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Old 09-27-2015, 10:23 PM
 
Location: Midwest
21 posts, read 15,372 times
Reputation: 68

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Hi everyone. Soon I am looking to move myself, my 13 yr old daughter, and my partner ( soon to be wife ) to the Colorado Springs/Manitou Springs area. We visited earlier this month, stayed in a restored Carriage House on Park Ave, and just loved it there. I felt comfortable enough to hold my girlfriend's hand as we walked down the main street there with the tourist shops and restaraunts, and no one even gave a second look. That was affirming. I'm wondering if anyone can tell me if Manitou has a visible gay/lesbian community and if it's inclusive to newcomers? We are past the age of serious socializing with a pack, but it is nice to make friends and have someone to go and do things with.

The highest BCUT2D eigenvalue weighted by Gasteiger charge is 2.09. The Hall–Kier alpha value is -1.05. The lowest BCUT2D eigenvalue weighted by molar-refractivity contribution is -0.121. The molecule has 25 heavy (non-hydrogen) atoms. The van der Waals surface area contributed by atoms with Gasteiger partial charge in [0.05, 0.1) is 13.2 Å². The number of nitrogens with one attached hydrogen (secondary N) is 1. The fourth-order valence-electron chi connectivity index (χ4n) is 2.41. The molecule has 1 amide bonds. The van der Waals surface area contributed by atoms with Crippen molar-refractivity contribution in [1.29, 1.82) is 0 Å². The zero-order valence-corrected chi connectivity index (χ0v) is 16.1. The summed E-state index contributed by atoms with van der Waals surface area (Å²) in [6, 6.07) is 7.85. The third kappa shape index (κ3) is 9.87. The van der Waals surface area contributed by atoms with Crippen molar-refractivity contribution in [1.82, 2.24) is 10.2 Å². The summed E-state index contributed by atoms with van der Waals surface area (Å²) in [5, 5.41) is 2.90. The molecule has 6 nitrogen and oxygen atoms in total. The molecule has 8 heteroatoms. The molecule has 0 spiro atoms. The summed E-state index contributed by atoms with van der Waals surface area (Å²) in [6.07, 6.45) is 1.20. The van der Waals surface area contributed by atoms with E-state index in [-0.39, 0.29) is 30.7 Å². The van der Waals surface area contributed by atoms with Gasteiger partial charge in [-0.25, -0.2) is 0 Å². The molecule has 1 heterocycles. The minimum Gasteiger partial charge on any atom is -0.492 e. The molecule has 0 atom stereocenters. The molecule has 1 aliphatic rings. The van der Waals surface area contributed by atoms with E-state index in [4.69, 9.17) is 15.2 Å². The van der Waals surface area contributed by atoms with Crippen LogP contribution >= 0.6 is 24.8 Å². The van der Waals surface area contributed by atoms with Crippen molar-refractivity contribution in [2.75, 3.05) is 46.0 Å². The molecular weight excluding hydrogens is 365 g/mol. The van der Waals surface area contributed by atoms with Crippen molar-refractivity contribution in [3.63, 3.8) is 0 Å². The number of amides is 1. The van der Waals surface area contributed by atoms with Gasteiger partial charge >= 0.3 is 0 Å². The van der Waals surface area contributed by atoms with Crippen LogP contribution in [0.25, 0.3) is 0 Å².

Also, I have a 13 year old daughter who has HFA. She is very bright, creative, kind and funny. She does suffer from some social anxiety and I'm concerned about her making this transition. She is on an IEP. I have a friend here who grew up in Manitou and she told me that the schools there are very accomodating to the IEP students who learn by doing, rather than by reading textbook lessons. Field trips, "mainstreet set-ups" where the kids can learn how to purchase things with a debit card, or write a check, or shop for a list of specific items...things like this as simple as they are to you or me, can be very imposing for a child with autism, and they don't overcome that anxiety through a textbook lesson. Can anyone share info or experience with Colorado Springs/Manitou Springs special education? Are the mainstream kids kind to the exceptional students? Is there a bullying problem? Is there a certain school that I should seek out for my daughter? Are there schools that everyone knows aren't the best for special education? What about these chartered schools? We don't have them here, but we do have Magnet schools. Are they the same?